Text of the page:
Tagged: developers, f-droid, participation
This topic contains 6 replies, has 4 voices, and was last updated by dudeofx 1 year, 6 months ago.
October 31, 2015 at 8:38 pm #17852
I am a proponent of F-Droid. I’ve noticed that some developers do not want to publish their apps on F-Droid, for a variety of reasons.
I think it may be best for F-Droid if the F-Droid team takes a look at the reasons why some developers do not publish on F-Droid. By doing so, perhaps changes can be implemented to encourage everyone to participate. Note that changes might include code/policy changes or may simply be an improved articulation of existing rationales.
For example, see:
http://forum.xda-developers.com/showpost.php?p=63561767&postcount=48November 3, 2015 at 3:57 pm #17868
I’d really love to see more app developers directly maintaining their apps. We indeed do listen to developers, but in the Android world there are unfortunately a lot of devs don’t reading their own licenses. If you are floss, you cannot permit us building (and signing) apps. Most of the time we just follow their requests, since it makes no sense to work against upstream. If someone wants that specific app, he most likely should start a fork.
But as I said, we liten to their complains. In regards to the signing thing: We see the problem and have implement ways to reproducible build apps and use the official binaries, when they match our builds. While this works, it requires both — upstream and us — to standardizie on a build process, which forces them to adopt fdroidserver. Most devs don’t care, because they don’t see a benefit of it.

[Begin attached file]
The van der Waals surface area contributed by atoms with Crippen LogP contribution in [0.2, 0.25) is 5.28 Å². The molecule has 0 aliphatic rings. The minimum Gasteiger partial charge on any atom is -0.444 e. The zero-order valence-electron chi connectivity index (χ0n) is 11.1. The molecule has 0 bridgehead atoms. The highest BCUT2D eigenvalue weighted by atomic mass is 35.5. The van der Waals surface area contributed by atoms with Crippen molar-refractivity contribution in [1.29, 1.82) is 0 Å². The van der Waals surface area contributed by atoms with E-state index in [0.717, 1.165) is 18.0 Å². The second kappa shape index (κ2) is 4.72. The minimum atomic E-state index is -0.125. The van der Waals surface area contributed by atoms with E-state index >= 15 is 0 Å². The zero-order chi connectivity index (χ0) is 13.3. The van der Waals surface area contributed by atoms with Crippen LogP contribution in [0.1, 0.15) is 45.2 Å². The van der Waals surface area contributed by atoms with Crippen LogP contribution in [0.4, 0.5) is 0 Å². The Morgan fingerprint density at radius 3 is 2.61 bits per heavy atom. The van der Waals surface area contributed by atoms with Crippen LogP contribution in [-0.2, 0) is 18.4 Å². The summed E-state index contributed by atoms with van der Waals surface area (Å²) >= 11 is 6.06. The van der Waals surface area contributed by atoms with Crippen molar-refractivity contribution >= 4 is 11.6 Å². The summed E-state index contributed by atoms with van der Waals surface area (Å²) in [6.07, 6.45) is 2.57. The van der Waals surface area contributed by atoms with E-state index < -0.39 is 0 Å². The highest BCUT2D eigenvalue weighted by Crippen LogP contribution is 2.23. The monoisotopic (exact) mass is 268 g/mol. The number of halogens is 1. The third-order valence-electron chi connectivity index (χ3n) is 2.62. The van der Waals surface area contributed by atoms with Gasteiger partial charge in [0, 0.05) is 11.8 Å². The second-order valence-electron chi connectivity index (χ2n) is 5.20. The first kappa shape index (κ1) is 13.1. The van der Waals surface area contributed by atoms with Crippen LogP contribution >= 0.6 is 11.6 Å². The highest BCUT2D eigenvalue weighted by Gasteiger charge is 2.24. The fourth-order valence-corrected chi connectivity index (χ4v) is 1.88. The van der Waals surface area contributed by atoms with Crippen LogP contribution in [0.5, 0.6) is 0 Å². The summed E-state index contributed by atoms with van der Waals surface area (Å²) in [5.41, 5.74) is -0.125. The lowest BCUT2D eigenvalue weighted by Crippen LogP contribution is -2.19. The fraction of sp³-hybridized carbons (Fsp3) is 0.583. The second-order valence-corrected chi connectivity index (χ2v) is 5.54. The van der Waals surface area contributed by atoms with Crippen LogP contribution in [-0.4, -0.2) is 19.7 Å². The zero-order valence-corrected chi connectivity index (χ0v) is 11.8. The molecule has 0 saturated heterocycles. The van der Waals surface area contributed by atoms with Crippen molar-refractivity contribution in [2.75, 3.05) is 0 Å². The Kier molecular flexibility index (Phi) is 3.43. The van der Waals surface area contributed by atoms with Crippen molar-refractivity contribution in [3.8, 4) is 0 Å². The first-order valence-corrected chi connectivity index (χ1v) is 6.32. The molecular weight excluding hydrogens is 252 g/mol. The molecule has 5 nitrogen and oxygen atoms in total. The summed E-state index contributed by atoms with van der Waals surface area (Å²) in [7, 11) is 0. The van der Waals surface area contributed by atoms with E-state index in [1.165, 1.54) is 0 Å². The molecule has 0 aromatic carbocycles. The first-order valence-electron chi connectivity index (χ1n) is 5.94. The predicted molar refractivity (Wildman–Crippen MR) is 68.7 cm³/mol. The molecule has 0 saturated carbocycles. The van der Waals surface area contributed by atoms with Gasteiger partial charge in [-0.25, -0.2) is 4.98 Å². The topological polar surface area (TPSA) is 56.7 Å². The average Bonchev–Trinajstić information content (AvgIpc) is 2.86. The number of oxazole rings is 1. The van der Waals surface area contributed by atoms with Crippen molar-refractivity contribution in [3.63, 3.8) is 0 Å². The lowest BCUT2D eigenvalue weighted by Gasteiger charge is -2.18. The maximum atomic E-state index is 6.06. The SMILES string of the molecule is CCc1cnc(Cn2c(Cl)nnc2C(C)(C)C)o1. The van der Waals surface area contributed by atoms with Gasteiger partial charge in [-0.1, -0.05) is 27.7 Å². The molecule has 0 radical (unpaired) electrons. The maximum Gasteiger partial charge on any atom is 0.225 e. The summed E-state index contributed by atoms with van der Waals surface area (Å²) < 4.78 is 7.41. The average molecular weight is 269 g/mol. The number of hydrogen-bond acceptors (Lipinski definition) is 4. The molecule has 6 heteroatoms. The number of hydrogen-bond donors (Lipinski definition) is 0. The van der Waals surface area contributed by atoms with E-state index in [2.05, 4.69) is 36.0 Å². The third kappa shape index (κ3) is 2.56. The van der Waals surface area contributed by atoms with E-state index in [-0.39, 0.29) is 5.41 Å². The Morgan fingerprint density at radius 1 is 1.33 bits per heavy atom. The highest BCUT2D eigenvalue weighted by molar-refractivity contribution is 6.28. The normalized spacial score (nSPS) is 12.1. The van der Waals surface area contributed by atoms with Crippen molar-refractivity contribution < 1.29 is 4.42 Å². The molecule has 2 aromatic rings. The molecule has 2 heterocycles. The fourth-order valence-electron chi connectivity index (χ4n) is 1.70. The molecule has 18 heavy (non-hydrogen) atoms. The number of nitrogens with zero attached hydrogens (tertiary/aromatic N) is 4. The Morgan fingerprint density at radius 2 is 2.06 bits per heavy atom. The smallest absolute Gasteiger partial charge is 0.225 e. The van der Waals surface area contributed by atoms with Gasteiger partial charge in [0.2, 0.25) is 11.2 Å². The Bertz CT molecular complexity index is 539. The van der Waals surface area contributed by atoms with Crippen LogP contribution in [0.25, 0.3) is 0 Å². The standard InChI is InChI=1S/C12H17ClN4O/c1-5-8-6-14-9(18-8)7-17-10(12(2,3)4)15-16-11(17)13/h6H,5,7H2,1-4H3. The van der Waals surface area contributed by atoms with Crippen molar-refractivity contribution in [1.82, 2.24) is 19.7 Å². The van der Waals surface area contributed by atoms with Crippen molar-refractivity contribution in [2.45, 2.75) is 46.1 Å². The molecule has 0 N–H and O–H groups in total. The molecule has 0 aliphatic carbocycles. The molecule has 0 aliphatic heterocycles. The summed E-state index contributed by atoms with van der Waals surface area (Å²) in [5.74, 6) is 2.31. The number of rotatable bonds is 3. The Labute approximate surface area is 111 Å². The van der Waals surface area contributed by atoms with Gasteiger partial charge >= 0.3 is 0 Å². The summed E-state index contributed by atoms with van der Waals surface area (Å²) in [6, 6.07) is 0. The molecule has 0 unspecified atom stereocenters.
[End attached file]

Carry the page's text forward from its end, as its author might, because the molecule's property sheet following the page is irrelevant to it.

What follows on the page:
About release times: We build once a day more or less. Problem is not building, but signing. Signing our apks requires human interaction for entering passwords. Reproducible builds wont require signing, if they match upstream releases.
There is more to talk about here, but most issues basically boil down to: we are lacking manpower: If we had per-app maintainers, those could spend more time on the app, our build and communicating/working directly with upstream.November 13, 2015 at 8:34 am #17980
The problem I have with fdroidserver is that it is too big and has too many dependencies, especially for a headless server, so maybe it is an idea to have a ‘lite’ version.
November 13, 2015 at 8:36 am #17981
- This reply was modified 1 year, 6 months ago by M66B.
And please contact me at marcel(plus)netguard(at)faircode.eu for directly maintaining NetGuard.November 13, 2015 at 1:22 pm #17984
well you can’t alleviate being tight fisted. Some developers like the prestige that of saying I do open source but at heart are still tight fisted with their work. I saw that with Nvidia a while back. I came to the forums cause I saw a lack of new apps on the fdroid app and I was thinking there was something wrong. If this is the reason blah, let those developers go.
The authors let go of their rights by releasing open source but they can still make life hard for the community. I saw that with Nvidia. Let them go. F-Droid is a good thing for the community. I think its their loss.November 13, 2015 at 3:29 pm #17985
@dudeofx please read this to understand why deterministic builds are important: https://blog.torproject.org/blog/deterministic-builds-part-one-cyberwar-and-global-compromise
It is not about making anybodies life hard, it is about security and about support. Netguard is being developed and supported in my free time, but I am not going to support any non-deterministic build, because there can be any kind of modification.November 13, 2015 at 3:53 pm #17986
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